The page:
Do your website visitors come... and quickly go?

Signs that someone is considering suicide may also show up on a computer. For instance, a Web-browser history may show that a person has been researching suicide and ways to kill himself, Dr. Clayton says. "With a teen, especially, parents should be monitoring Facebook or MySpace," she adds. Asking about suicidal impulses does not "put ideas" in a person's head, says Dr. Robbins. If you're concerned about suicide, you need to ask the person about it directly. If the person has access to guns, medications, or other items that could be used for self-harm, get rid of them. Most importantly, you should contact a health professional. More from 10 things to say (and 10 not to say) to someone with depression

A reader asks:

"Some of my web pages have high bounce rates. I made a number of changes but nothing has made a difference. What should I do?"

Bounce rate measures the number of visitors who leave a website after looking at just one page or only staying for a few seconds. Bounce rate is like a "Whoa, not for me!" metric.

Many business owners focus on "improving" the pages with high bounce rates by revamping the page design, changing the page's (or site's) navigation structure, or rewriting copy in an attempt to decrease the bounce rate. But often that doesn't work.

Why? In many cases the page itself is not the issue. Often the problem starts with the visitor's purpose for visiting the page. Purpose is everything: If visitors find what they came for they are more likely to stay. If not, they bounce.

To reduce bounce rate, take a step back and determine the visitors' interest or motive who land on that page:

Evaluate the source of incoming traffic. Check out the keywords that generated visitors. High bounce rates indicate some keywords generate traffic that is irrelevant to the real purpose of the page. Rework your page so the keywords you intend to generate visits actually generate visits. While you may see less total traffic, the visitors who do arrive are more valuable because their purpose for visiting better matches the content of the page. Would you rather have 100 visitors actively seeking what you provide or 10,000 visitors who don't?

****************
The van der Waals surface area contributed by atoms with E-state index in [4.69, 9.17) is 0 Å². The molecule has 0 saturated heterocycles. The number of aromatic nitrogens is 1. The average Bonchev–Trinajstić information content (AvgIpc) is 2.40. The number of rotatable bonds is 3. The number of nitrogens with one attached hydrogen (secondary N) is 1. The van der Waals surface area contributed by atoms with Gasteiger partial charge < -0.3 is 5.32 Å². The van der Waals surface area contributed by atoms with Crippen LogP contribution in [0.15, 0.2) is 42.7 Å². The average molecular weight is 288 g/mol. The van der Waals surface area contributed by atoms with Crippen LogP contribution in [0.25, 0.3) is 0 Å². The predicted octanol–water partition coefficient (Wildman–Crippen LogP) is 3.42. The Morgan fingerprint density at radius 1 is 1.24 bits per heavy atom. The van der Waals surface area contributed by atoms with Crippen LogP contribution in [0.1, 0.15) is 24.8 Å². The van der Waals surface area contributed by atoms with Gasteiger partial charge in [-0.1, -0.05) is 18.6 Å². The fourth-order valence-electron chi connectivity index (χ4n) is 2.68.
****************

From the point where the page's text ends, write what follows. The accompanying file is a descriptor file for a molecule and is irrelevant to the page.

Limit your scope. It's tempting to cram lots of information, resources, calls to action, and sign-up boxes onto each page. Too much clutter drives visitors away. Each page should have a clear, primary purpose. While you can include a few secondary purposes, make sure those are relatively discreet and do not distract from the main purpose.

Match the page purpose to the call to action. A product page should feature the product and make it easy to purchase that product. A newsletter page should highlight the benefits of the newsletter and make it easy to sign up to receive it. Visitors are satisfied when they can quickly meet their needs.

Tighten the page design. Subtlety doesn't work on the web. Visitors should be able to scan a page in no more than two to three seconds to find what they want. Multiple navigation bars, multiple search boxes, oddly placed ads -- the more complicated the design the more likely a visitor will bounce.

Finally, keep in mind a high bounce rate could mean the page was in fact successful. If visitors bounce off your contact page that could just mean they wanted your phone number. If so, the fact visitors leave quickly doesn't indicate a bounce -- it indicates success.

Every page should have a purpose. Make sure you have no throwaway pages. Define the purpose of each page, attract visitors whose intent matches that purpose, and make it easy for visitors to accomplish what they came for.

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    Jeff Haden learned much of what he knows about business from managing a 250-employee book manufacturing plant. Everything else he picked up from ghostwriting books for some of the smartest CEOs and leaders in business. He has written more than 30 non-fiction books, including four Business and Investing titles that reached #1 on Amazon's bestseller list. Follow him on Twitter at @Jeff_Haden.